Tang: communication and transportation networks, equal-field system, bureaucracy of merit, tributary system
Song: merit pay=more taxes, no military, fell to Mongols 1279
B. In some places, new forms of governance emerged; including those developed in various Islamic states, the Mongol Khanates, city-states, and decentralized government (feudalism) in Europe and Japan.
Feudalism in Japan=Shogun, samurai, bushido during the Kamakura and Muromachi periods (1185-1573)
C. Some states synthesized local and borrowed traditions.
Japan adopted court, equal-field system, Confucianism, Buddhism
Traditions spread to Korea, Vietnam and Japan
II. Interregional contacts and conflicts between states and empires encouraged significant technological and cultural transfers
Between Tang China and the Abbasids:
Korea/Silla Kingdom and Vietnam forced into tributary system with China.
Key Concept 3.3
Increased Economic Productive Capacity and Its Consequences
I. Innovations stimulated agricultural and industrial production in many regions.
A. Agricultural production increased significantly due to technological innovations.
Iron tools, plows
B. In response to increasing demand in Afro-Eurasia for foreign luxury goods, crops were transported from their indigenous homelands to equivalent climates in other regions.
Champa rice/fast-ripening rice
Oranges and sugarcane grown in Southern China
C. Chinese, Persian, and Indian artists and merchants expanded their production of textiles and porcelains for export; industrial production of iron and steel expanded in China.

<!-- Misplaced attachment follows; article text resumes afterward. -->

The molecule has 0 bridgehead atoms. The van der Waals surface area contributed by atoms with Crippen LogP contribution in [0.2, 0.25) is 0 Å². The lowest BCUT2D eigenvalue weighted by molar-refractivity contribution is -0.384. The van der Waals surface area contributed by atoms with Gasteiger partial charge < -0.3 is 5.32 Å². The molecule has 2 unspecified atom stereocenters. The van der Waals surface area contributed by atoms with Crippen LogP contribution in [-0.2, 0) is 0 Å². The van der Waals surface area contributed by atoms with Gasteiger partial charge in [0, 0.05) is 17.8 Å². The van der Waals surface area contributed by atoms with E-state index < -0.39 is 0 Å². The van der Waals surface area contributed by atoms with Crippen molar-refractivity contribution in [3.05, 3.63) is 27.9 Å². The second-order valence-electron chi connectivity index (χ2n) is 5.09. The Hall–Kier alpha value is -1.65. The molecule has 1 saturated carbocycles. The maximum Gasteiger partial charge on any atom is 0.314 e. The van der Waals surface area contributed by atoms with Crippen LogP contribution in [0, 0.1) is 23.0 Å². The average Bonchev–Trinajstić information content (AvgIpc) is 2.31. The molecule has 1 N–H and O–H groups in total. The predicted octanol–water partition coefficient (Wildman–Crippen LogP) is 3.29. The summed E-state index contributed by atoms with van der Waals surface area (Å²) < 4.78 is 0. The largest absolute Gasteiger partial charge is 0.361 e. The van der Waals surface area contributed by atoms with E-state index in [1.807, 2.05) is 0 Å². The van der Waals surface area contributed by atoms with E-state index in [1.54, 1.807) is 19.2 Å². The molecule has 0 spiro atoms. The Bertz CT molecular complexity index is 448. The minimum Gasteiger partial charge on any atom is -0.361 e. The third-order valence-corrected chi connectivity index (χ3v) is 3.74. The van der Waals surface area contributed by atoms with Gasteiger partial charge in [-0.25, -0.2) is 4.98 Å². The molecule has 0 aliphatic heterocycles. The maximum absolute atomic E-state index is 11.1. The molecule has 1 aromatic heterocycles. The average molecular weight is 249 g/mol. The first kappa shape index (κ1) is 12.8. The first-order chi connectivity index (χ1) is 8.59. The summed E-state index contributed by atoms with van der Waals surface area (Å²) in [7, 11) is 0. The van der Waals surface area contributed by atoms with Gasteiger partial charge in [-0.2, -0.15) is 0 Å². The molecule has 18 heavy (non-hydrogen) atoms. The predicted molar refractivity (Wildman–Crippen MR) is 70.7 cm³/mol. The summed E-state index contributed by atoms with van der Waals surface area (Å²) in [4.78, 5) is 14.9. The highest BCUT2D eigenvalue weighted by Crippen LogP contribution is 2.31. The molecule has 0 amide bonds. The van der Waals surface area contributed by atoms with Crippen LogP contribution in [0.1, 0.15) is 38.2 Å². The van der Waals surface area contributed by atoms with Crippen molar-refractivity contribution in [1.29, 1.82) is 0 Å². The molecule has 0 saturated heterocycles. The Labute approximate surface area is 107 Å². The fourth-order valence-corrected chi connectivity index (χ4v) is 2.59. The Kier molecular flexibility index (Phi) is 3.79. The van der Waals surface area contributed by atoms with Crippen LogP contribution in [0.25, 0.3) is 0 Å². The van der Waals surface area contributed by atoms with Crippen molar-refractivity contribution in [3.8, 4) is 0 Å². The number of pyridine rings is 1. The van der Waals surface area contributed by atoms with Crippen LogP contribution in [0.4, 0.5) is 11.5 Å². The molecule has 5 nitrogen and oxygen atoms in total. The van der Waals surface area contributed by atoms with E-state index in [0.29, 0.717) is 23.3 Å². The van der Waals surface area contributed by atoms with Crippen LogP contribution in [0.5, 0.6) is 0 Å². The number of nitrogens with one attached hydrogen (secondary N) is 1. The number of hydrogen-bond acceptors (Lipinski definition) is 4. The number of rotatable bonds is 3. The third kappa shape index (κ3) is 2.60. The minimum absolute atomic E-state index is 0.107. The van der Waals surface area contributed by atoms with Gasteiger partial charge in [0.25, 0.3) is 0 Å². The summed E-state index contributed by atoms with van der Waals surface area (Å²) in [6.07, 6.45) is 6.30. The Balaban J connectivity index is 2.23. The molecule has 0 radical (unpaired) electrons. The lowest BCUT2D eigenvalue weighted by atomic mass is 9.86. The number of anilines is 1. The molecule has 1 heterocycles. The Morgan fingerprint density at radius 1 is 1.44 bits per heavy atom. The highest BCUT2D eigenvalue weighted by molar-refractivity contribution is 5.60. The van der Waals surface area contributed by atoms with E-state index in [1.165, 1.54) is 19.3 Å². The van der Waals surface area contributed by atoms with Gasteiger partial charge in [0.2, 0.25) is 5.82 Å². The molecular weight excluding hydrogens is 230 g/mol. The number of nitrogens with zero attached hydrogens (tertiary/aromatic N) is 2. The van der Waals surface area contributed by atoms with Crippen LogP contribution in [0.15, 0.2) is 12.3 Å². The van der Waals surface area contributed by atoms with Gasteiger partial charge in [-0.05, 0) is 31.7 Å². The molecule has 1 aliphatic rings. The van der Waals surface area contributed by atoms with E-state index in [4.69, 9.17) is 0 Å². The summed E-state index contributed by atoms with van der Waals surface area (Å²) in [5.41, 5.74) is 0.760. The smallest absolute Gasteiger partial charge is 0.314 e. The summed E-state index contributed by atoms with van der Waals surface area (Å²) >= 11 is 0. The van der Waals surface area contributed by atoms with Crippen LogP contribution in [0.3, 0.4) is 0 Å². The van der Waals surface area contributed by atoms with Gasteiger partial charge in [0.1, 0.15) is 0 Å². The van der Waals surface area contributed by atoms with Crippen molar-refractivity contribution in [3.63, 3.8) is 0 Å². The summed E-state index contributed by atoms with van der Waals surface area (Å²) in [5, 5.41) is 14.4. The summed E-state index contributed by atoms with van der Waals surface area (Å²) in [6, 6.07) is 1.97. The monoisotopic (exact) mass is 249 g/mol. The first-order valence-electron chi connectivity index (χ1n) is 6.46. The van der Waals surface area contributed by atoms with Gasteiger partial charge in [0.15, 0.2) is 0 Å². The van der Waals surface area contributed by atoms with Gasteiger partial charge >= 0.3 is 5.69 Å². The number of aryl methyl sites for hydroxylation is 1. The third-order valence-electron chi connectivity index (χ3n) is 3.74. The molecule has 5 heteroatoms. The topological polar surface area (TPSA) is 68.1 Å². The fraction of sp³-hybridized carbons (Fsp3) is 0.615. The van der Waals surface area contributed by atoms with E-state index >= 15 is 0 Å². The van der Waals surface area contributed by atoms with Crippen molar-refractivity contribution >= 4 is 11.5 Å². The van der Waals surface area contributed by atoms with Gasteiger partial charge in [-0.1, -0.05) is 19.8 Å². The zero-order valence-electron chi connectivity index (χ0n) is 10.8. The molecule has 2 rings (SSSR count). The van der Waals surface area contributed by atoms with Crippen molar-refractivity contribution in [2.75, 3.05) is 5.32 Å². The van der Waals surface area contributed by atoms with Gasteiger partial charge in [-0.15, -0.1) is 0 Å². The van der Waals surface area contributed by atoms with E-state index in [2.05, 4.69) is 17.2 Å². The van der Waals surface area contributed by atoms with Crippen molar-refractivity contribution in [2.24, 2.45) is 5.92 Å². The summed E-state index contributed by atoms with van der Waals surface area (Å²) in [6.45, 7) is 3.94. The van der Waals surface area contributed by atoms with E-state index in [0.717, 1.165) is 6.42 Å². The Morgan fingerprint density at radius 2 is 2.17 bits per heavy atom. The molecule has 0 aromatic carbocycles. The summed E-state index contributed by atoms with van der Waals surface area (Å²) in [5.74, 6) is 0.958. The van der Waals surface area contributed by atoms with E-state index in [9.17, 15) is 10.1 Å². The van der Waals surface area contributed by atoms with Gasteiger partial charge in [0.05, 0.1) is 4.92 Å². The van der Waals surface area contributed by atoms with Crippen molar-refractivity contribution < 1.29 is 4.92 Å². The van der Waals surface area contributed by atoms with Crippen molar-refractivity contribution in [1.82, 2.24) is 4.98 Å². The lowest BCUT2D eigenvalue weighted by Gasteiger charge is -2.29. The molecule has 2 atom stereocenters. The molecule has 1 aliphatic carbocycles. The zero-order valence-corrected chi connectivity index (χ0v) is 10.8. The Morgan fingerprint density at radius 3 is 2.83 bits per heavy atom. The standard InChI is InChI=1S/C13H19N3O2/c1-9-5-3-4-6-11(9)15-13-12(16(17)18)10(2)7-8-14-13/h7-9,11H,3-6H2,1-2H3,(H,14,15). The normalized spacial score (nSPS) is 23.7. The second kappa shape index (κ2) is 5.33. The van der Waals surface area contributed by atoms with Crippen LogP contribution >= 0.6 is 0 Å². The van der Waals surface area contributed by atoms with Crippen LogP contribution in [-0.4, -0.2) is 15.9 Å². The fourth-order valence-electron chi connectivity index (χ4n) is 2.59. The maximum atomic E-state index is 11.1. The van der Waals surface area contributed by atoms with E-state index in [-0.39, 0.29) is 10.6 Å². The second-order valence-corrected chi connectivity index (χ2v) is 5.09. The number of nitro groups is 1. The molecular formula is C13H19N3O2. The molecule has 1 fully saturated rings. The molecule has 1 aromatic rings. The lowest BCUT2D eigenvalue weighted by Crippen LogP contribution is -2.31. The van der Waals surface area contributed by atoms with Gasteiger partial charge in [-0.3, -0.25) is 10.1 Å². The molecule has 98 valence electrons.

Iron and steel used for weaponry, tools, and construction
II. The fate of cities varied greatly, with periods of significant decline, and with periods of increased urbanization buoyed by rising productivity and expanding trade networks.
A. Multiple factors contributed to the declines of urban areas in this period.
Sacking of cities by Uighers/barbarians
Threats on the borders from barbarians
B. Multiple factors contributed to urban revival.
More food leads to higher population
Safety in travel/trade
Merchants traveling in from other areas
Influence of China on outside areas
C. While cities in general continued to play the roles they had played in the past as governmental, religious, and commercial centers, many older cities declined at the same time that numerous cities emerged to take on these established roles.
Nara, Heian, Kamakura, Hangzhou, Guangzhou,
III. Despite significant continuities in social structures and in methods of production, there were also some important changes in labor management and in the effect of religious conversion on gender relations and family life.
A. As in the previous period, there were many forms of labor organization.
Compulsory labor for the government
B. As in the previous period, social structures were shaped largely by class and caste hierarchies. Patriarchy persisted; however, in some areas, women exercised more power and influence.
Footbinding: upper class women
Vietnamese women had a greater role in society than Chinese, they were greatly involved in commerce/business
Enhanced family solidarity through more ritualistic/ceremonious behavior
C. New forms of coerced labor appeared. Free peasants resisted attempts to raise dues and taxes by staging revolts. The demand for slaves for both military and domestic purposes increased, particularly in central Eurasia, parts of Africa, and the eastern Mediterranean.
Compulsory labor for the government
In 610, rebellion brought down Sui dynasty—Sui Yangdi was assassinated
D. The diffusion of Buddhism, Christianity, Islam, and Neoconfucianism often led to significant changes in gender relations and family structure.
Neo-Confucianism: reasserted family rituals and propriety, filial piety, ceremony
Monasteries went against idea of the family and ancestor veneration, but “one son in the monastery brings salvation for generations”